The Packers of Coach Burnell Glanzer had won 64 consecutive games, in the process claiming Class B state championships in 1978 and 1979. They had broken the record of 61 straight wins set by Arlington in the 1930s.

     Armour was led by a pair of all-state players, 5-foot-11 senior Dan Freidel and 6-2 junior Jeff Tiefenthaler. The Packers were without senior standout Dennis Tiefenthaler, who was sidelined by an injury sustained in football.

     Beresford was built around 6-4 junior all-stater Keith Larson and was coached by Jim Sorenson.

     Through four quarters the teams battled on even terms. Then with only two seconds left in overtime Beresford senior Brian Rick hit a dramatic 20-foot shot to give the Watchdogs a 47-45 victory. The record streak was over.

Championships in ’20 create memories of SDIC

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     From the time it was first chartered in 1917 until it was disbanded in 2000, the South Dakota Intercollegiate Conference for 83 years was an NAIA fixture and an important part of the sports landscape in our state.

     The recent 2020 basketball season was especially successful for some former SDIC members as four NCAA Division II regular-season titles were earned. Champions were the Black Hills State University men, the Northern State University men and the University of Sioux Falls men and women. The combined rosters of those teams included 11 players who prepped in South Dakota.

     Black Hills State, which compiled an overall record of 20-9, shared the Rocky Mountain Conference championship with Dixie State (Utah). Both were 17-5 in the league. Northern State won the North Division of the Northern Sun Conference. The Wolves fashioned records of 18-4 in the league and 26-6 overall. USF took both titles in the South Division of the Northern Sun. The Cougar men were 17-5 and 22-8 while the women had records of 17-5 and 26-6.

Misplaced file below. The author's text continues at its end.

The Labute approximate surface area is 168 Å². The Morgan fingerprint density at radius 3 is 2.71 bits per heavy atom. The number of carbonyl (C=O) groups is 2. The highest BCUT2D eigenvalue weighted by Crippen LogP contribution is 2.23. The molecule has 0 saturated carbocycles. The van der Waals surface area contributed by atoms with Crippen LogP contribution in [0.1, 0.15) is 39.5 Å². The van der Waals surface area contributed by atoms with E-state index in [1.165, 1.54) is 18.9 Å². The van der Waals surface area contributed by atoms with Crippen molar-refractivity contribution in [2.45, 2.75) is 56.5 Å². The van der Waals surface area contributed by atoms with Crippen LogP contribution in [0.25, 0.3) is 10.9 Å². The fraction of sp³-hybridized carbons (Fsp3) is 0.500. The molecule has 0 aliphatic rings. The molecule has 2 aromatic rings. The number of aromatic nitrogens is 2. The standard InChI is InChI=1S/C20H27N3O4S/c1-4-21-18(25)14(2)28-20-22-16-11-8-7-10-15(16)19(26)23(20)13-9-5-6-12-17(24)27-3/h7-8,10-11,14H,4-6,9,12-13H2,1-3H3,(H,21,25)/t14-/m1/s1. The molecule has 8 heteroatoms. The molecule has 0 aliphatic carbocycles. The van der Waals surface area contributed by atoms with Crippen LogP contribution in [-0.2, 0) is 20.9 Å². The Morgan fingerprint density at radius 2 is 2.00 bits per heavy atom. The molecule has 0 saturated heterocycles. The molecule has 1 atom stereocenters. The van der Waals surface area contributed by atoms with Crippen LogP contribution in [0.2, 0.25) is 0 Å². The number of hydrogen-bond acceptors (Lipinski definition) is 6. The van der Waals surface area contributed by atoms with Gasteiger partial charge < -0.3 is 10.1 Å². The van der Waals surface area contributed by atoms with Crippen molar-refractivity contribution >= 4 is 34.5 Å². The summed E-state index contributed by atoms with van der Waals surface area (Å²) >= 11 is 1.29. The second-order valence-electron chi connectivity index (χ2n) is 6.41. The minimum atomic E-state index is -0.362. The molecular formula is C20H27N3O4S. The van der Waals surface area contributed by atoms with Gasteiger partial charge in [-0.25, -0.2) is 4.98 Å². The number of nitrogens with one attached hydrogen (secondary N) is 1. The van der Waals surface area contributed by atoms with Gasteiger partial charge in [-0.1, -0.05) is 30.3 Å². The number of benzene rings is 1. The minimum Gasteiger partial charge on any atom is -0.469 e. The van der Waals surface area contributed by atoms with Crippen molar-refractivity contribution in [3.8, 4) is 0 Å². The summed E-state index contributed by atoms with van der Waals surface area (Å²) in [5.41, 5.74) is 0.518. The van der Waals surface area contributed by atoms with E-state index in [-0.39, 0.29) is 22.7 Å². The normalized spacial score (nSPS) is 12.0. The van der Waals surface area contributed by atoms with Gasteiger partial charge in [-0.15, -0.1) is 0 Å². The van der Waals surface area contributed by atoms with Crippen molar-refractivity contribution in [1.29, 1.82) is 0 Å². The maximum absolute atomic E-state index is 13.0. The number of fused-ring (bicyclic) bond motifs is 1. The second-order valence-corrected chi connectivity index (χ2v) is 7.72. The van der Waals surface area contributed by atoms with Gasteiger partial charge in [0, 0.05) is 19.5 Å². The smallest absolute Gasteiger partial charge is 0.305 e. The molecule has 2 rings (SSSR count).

Newsletter features Native American theme

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     Throughout the history of basketball in our state – since the sport was first introduced in South Dakota at a summer conference at Big Stone Lake in 1896 – Native American players and teams have excelled with style and with flair.

     The talent of standout players such as Louis Tyon (right) earned the respect of fans across the state. Tyon led the Pine Ridge Thorpes to the Class B state championship in 1962 and then to a runner-up finish in 1963. He was chosen first team all-state both seasons.

     The South Dakota High School Basketball Hall of Fame has published its 2020 Spring Newsletter. Among featured stories are several which recognize the many important contributions to South Dakota basketball made through the years by Native Americans.

     Our 12th biannual newsletter was mailed free on April 23 to the over 1,200 current subscribers who follow the Hall of Fame from 40 states. We publish both spring and fall editions. To read past issues go to Newsletter Archives on the right-hand side of this website.

Coronavirus causes change in banquet plans

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     Out of respect for the ongoing health issues associated with the coronavirus pandemic, the South Dakota High School Basketball Hall of Fame has suspended plans to hold its induction banquet on March 28.

     “Our primary concern is for the wellbeing and safety of our inductees and their families and friends. As deeply as we regret the need to postpone the banquet, we are convinced this is the proper decision in the interest of public health,” said Executive Director Dave Wagner. “South Dakota’s proud basketball heritage is celebrated each year at our banquet. The former greats who were to be honored this year will now be inducted at the banquet on March 27, 2021.”

     Included are Janel Birrenkott, Jerry Even, Jayne (Even) Gust, Austin Hansen, Joe Krabbenhoft, Sarah Mannes Homstad, Arlo Mogck, Bob Pidde, Dave Thomas and Dennis Womeldorf. To be inducted posthumously are Sam Perrin, Loren Thornton and Stanton Uhlir. Recognized as a Team of Excellence will be the Washington Warriors of 1980.

     Ticket purchasers who want to leave their reservations intact for the 2021 banquet do not have to do anything. Those who prefer a refund should contact Mary Pennington at mepcpa@hotmail.com or 970-946-2605.